QUESTION: Hi. I have a couple quick questions. One is in the provision that talks about how the detainees ought to receive the basic necessities of life, there's food and water, shelter from elements, and so forth, is there a reason that sleep is not included in that category? Can you say, regarding protection from extremes of heat and cold how someone would define what constitutes an extreme?

SENIOR ADMINISTRATION OFFICIAL ONE: I think these are standards and terms that are traditionally used in the Geneva conventions and consistently applied. And each of them would -- the term like extremes of heat and cold I think would be given a reasonable interpretation based on circumstances. But I think it's intended to be clear that we're not talking about forcibly induced hypothermia or any use of extreme temperatures as a practice in a program like this. And so I think that is intended to be clear.

And as to sleep, that's not something that is traditionally enumerated in the Geneva Convention provisions. And beyond that I'm not in a position to comment about particular --

QUESTION: Could you also just though briefly talk about how and which offices were involved in the production of this document? Was this something that was mainly done by the Office of Legal Counsel at the Justice Department ? Was this done in conjunction with the input from the CIA, General Counsel's office?

SENIOR ADMINISTRATION OFFICIAL ONE: I'm really not in a position to elaborate in detail on the internal process that led to this order. I will say this is an executive order that was done under the leadership of the National Security Council and it was the product of an interagency process. So input was provided from various interested departments and agencies.

QUESTION: Yes, hi. I was -- the only thing that I'm not clear is -- can you tell us whether or not the past practices under the program, the CIA program -- would those past practices have in any way abided by these guidelines as well? I mean -- you know, I mean I guess this -- I don't know if this is those two questions that you guys can't answer right now. But what we're trying to figure out is was what the CIA was doing under the previous program falling under these guidelines already and this is just a formality? What changes here?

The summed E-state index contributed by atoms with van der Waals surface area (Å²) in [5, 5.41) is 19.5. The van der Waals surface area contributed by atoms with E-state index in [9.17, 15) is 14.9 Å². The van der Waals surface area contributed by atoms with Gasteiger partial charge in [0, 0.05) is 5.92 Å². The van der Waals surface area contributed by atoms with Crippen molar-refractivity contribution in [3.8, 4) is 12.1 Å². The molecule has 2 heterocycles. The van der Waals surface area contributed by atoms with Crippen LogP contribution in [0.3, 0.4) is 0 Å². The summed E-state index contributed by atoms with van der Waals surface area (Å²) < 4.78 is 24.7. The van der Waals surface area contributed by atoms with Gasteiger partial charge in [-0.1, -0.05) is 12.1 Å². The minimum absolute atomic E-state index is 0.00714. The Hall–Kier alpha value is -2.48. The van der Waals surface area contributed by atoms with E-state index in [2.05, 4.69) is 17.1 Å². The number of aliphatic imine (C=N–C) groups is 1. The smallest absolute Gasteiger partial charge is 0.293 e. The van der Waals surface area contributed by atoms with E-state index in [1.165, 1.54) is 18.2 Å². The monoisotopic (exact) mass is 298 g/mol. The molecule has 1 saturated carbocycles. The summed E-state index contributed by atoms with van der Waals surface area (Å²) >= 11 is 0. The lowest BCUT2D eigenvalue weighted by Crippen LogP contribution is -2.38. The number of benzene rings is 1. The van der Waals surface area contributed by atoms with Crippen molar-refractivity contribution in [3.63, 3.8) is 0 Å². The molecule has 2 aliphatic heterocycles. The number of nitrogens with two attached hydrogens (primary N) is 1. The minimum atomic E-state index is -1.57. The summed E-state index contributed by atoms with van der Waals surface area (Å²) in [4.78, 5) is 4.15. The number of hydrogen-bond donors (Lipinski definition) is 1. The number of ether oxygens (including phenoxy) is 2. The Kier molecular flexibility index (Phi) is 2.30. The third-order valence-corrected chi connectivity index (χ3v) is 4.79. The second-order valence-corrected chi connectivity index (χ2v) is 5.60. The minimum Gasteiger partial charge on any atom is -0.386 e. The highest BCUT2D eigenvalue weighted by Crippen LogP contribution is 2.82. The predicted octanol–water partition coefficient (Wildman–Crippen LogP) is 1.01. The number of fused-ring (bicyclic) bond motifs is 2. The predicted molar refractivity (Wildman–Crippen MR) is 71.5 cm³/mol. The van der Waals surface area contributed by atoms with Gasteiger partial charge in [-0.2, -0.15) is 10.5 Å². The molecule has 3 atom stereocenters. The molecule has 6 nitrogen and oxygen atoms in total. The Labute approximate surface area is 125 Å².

SENIOR ADMINISTRATION OFFICIAL ONE: Well, as I explained I can't talk about practices in the program, past, present -- I know you can't talk about specific programs, but --

QUESTION: I understand.

SENIOR ADMINISTRATION OFFICIAL ONE: But I can talk about evolution in the legal regime. And there have been various changes in the applicable legal regime over time including the enactment of this Detainee Treatment Act in December of 2005, which specified by statute that the cruel, inhumane and degrading treatment standard that the United States applies under Article 16 of the convention against torture -- and that's a standard that has content by reference to our Constitutional standards, that that requirement or that standard applies to detainees regardless of nationality or regardless of where they are held.

And that applied that standard then to -- gave it a broader scope than it previously had. So that creates in relevant respects a new legal standard. Then the Supreme Court's decision in the Hamdan case, which pronounced that Common Article Three applies and has relevance to the treatment of al Qaeda detainees in this armed conflict, introduced yet another standard. This time a standard of international law that has been given various interpretations by international tribunals and introduced a requirement to understand and give content to that standard and determine how it would be applied.